end function subchk1

function subchk1(i)
integer :: subchk1, i
if((i .lt. 1) .or. (i .gt. iMax2Whatever)) call bugcheck()
subchk2 = i
end function subchk2
function subchk3(i)
integer :: subchk1, i
if((i .lt. 1) .or. (i .gt. iMax3Whatever)) call bugcheck()
subchk3 = i
end function subchk35) define a macro for referencing your array. e.g.
#define YOUR_ARRAY(i,j,k) was_YOUR_ARRAY(subchk1(i),subchk2(j),subchk3(k))

Place the macro deffinition into a common header file.

With this technique you have no source code changes to catch the bug.
Other than the changes in a common header file.

Jim Dempsey

There is a real problem that, in some circumstances, when an array bounds violation occurs that the breakpoint is in the middle of some system code and there is no way to determine where in the user code the problem occurred. I have seen this myself - but some examples show it and some do not. We do consider this a serious problem and are investigating.

Steve - Intel Developer Support

Yes, that's exactly what I did yesterday! Seems like we old Fortran diehards have learnt all the same tricks...

The only problem with this approach is that it only works when the array isread (eg. if(subchk1(i)) then...). When it s written to, you have to change all these to the new variable name. But that wasn't such a problem, and it enabled me to catch a number of array over/underuns in one routine.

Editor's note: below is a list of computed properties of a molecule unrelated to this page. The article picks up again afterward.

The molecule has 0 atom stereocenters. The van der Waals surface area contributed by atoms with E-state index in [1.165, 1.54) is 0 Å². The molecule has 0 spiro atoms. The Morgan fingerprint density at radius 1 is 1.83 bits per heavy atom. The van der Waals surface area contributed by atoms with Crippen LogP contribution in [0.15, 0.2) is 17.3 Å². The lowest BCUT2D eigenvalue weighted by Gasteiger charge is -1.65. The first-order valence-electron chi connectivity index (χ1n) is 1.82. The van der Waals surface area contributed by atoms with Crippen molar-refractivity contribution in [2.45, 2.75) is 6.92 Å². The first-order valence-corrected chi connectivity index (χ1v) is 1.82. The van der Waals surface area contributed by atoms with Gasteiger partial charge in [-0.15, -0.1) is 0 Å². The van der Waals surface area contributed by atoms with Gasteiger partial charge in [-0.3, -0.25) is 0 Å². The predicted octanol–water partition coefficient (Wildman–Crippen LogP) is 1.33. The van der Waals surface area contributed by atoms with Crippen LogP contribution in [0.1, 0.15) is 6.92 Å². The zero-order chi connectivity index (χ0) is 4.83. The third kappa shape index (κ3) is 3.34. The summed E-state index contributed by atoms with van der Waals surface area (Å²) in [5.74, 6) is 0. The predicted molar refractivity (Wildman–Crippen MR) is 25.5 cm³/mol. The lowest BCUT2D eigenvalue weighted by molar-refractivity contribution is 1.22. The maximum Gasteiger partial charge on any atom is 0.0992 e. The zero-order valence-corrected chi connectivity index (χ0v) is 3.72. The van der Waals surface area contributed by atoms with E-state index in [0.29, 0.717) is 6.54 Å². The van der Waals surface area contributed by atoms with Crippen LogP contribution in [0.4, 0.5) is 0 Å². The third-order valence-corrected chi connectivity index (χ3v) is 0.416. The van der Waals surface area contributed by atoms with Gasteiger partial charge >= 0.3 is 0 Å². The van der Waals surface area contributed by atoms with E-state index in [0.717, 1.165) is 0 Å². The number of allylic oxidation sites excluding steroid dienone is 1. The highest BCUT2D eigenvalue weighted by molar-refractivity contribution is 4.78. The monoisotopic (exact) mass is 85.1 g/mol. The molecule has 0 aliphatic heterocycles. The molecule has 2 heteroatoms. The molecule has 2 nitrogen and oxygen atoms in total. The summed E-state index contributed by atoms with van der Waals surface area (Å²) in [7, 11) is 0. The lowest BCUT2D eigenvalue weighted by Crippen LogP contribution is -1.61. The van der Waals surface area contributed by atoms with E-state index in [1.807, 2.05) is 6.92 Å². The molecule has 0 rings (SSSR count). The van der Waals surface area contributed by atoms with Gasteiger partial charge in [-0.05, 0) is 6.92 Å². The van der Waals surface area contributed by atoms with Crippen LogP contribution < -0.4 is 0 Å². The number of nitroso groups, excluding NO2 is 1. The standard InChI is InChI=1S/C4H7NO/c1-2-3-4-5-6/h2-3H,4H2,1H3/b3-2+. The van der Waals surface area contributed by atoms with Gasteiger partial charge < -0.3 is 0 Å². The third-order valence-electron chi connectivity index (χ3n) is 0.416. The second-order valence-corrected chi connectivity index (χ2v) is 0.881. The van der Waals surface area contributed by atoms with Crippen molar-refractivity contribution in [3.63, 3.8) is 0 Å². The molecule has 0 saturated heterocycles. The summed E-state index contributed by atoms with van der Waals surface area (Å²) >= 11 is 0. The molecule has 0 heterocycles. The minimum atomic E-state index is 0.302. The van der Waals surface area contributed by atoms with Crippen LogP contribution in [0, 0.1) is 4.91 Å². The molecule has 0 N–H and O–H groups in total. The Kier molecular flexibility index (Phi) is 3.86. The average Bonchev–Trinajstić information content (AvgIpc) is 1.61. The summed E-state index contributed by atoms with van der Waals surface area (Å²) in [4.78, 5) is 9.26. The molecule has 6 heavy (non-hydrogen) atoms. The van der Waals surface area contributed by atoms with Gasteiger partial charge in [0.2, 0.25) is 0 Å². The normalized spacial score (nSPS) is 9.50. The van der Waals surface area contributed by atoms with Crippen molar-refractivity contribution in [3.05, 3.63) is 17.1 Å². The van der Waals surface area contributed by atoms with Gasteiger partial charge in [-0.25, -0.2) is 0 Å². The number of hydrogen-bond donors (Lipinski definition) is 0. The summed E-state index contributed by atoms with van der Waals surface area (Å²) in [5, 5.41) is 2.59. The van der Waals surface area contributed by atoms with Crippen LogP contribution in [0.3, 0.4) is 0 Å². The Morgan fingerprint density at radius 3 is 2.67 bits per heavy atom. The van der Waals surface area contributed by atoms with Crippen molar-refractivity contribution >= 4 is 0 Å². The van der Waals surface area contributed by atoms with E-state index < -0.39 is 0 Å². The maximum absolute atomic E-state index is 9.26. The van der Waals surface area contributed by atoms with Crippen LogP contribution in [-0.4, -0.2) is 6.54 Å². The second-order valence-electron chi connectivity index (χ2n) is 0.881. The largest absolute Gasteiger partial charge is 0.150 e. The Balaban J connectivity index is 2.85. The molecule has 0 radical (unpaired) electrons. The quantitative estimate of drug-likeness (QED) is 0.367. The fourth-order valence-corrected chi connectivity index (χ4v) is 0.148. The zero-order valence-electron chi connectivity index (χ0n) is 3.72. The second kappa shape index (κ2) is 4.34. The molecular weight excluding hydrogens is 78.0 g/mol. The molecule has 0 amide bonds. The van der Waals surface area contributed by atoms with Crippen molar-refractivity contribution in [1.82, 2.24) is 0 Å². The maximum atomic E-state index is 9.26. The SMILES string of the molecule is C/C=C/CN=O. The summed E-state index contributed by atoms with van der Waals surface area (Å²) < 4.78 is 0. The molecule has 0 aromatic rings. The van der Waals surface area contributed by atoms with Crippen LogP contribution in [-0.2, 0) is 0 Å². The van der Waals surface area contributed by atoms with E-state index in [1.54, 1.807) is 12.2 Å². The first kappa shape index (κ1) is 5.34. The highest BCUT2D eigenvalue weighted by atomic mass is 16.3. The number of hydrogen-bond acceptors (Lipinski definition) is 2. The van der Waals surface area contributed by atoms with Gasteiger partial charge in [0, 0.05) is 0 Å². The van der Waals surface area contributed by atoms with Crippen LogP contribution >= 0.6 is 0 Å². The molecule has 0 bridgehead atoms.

I await the fix with aniticipation...

Adrian

The replacement macro works on the left side the the = too.

Code:

module aModule
    real(8) :: array(100)

contains
function TheArray(index)
    real(8) :: TheArray
    integer :: index
    TheArray = array(index)
end function TheArray

function iIndex(i)
    integer :: iIndex, i
    iIndex = i+1
end function iIndex
end module aModule

program FuncTest
    use aModule

    implicit none
    ! Variables
    integer :: i

    ! Body of FuncTest
    do i=1,10
        array(iIndex(i)) = real(i)
    end do
    do i=1,10
        write(*,*) TheArray(i)
    end do
end program FuncTest

You should see 0., 1., 2., ...

Recode the indexing functions to suit your array. You could make it generic whereby the test function also test shape, rank, etc.. as well as allocation.

The macro method is quite useful becase you can enable and disable it with one compiler variable.

Jim Dempsey

Adrian, I tried the example you sent to Premier Support and it works for me (debugger context is fine.) I have another example where it is not. We are still investigating.

Steve - Intel Developer Support

Here is a better example

Code:

module aModule
    real(8) :: was_array(10)

contains
function iChk(i)
    integer :: iChk, i
    iChk = i
    if((i .lt. lbound(was_array,dim=1)) .or. (i .gt. ubound(was_array,dim=1))) then
        write(*,*) "gotcha - i=", i
#ifdef _DEBUG
        iChk = lbound(was_array,dim=1)
#else
        stop
#endif
    endif
end function iChk
end module aModule
! in common header file
#define array(i) was_array(iChk(i))
program FuncTest
    use aModule

    implicit none
    ! Variables
    integer :: i

    ! Body of FuncTest
    do i=1,10
        array(i) = real(i)
    end do
    do i=1,10
        write(*,*) array(i)
    end do
    array(0) = 0.